- Moving around with your smartphone in your pocket provides tracking data of your movements
- Everything you do (or your devices do automatically) through your internet service provider is tracked now that net neutrality is dead (ISPs can sell your data)
- Everywhere your face is “recognized” by a camera connected to an increasing number of systems without any regulation since your public persona can be photographed
- And much more.
Want to See How Bad It Is?
Palantir is one company that has always scared the beejeezus out of me out of me as I’ve personally analyzed this completely opaque and secretive organization. But it wasn’t until I read this article Revealed: This Is Palantir’s Top-Secret User Manual for Cops did I say HOLY SHIT THIS IS BAD!
Turns out Motherboard obtained this Palantir user manual through a public records request, and it gives unprecedented insight into how the company logs and tracks individuals and their system goes far beyond what I ever imagined as a worst-case scenario:
“Palantir is one of the most significant and secretive companies in big data analysis. The company acts as an information management service for Immigrations and Customs Enforcement, corporations like JP Morgan and Airbus, and dozens of other local, state, and federal agencies. It’s been described by scholars as a “secondary surveillance network,” since it extensively catalogs and maps interpersonal relationships between individuals, even those who aren’t suspected of a crime.”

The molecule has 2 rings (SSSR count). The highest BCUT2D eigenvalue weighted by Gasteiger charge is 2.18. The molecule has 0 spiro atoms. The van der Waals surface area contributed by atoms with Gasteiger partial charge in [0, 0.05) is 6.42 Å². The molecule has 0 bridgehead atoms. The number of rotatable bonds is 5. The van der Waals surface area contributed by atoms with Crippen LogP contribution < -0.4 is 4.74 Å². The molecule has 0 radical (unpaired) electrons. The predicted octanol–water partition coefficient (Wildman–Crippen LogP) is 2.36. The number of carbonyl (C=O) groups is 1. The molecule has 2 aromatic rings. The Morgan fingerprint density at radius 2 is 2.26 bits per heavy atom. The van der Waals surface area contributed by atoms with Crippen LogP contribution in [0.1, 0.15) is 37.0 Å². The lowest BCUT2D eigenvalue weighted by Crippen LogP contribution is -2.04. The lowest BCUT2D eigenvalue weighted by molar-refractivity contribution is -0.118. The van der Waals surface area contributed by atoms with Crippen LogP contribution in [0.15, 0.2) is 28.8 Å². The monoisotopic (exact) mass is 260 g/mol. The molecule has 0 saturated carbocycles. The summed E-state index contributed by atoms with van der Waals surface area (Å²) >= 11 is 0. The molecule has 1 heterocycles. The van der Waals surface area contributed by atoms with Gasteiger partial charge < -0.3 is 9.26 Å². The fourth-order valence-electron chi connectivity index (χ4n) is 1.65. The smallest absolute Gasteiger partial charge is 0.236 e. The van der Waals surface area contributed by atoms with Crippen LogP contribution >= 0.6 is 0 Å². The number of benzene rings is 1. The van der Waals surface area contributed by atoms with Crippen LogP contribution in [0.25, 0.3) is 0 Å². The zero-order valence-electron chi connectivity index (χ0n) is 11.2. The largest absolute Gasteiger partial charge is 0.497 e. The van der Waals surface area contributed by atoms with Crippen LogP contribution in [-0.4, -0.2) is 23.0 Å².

In addition, this article 300 Californian Cities Secretly Have Access to Palantir shows how hard various law enforcement and other agencies are hiding the fact that even use Palantir:
Motherboard obtained documents via public record requests which reveal that the scope of Palantir’s influence in California is significantly larger than previously documented. Payment records indicate that between January 2012 and March 2017, about three hundred cities, collectively home to about 7.9 million people, had access to Palantir’s Gotham service through the Northern California Regional Intelligence Center (NCRIC), which is run through the Department of Homeland Security.
Why use Palantir’s Gotham service instead of licensing the software outright?
Gotham is one of Palantir’s two services, and the other service is Palantir Foundry. These 300 police departments could request data from Palantir, and an NCRIC agent would retrieve this data and provide it to local police. Per this arrangement, none of these departments have to disclose the fact that they have access to Palantir.
Read these articles and go scan the manual and you’ll see that it is trivial for any user of their system — whether directly with Palantir or one of their “service” companies — to obtain a HUGE ARRAY OF PERSONAL DATA on any one of us!
Again, notice how Palantir is not even in the conversation any Congress Critters or presidential candidates are having? Also, where is the mainstream media in all of this?
These secondary surveillance network/tracking companies are already out of control. Congress must act now but they won’t unless you tell them to do so and vote accordingly going forward.
Want to know more and/or take action like I have?
Ask your Congressperson and Senators to pay attention to and regulate these tracking/secondary surveillance network companies:
- More on Palantir
- More on Secondary Surveillance Networks
- Find your member of Congress and contact him or her:
When my wife and I were looking for a home to buy after moving from Minnesota to California just over one year ago, we considered spending more than we wanted to on a home with an ocean view or in a beach community here in Orange County. Most of those homes were far beyond our budget or willingness to spend — especially as we were downsizing as we get closer to entering our “third half of life” — but there were two things that always gave us pause when considering investing quite close to the ocean:
- We’d spend A LOT to get a small home in an area packed with people (and cars on the street) and knew that it would feel horrible.
- Sea-level rise is going to inundate California coastline and flood many of the areas we’d considered!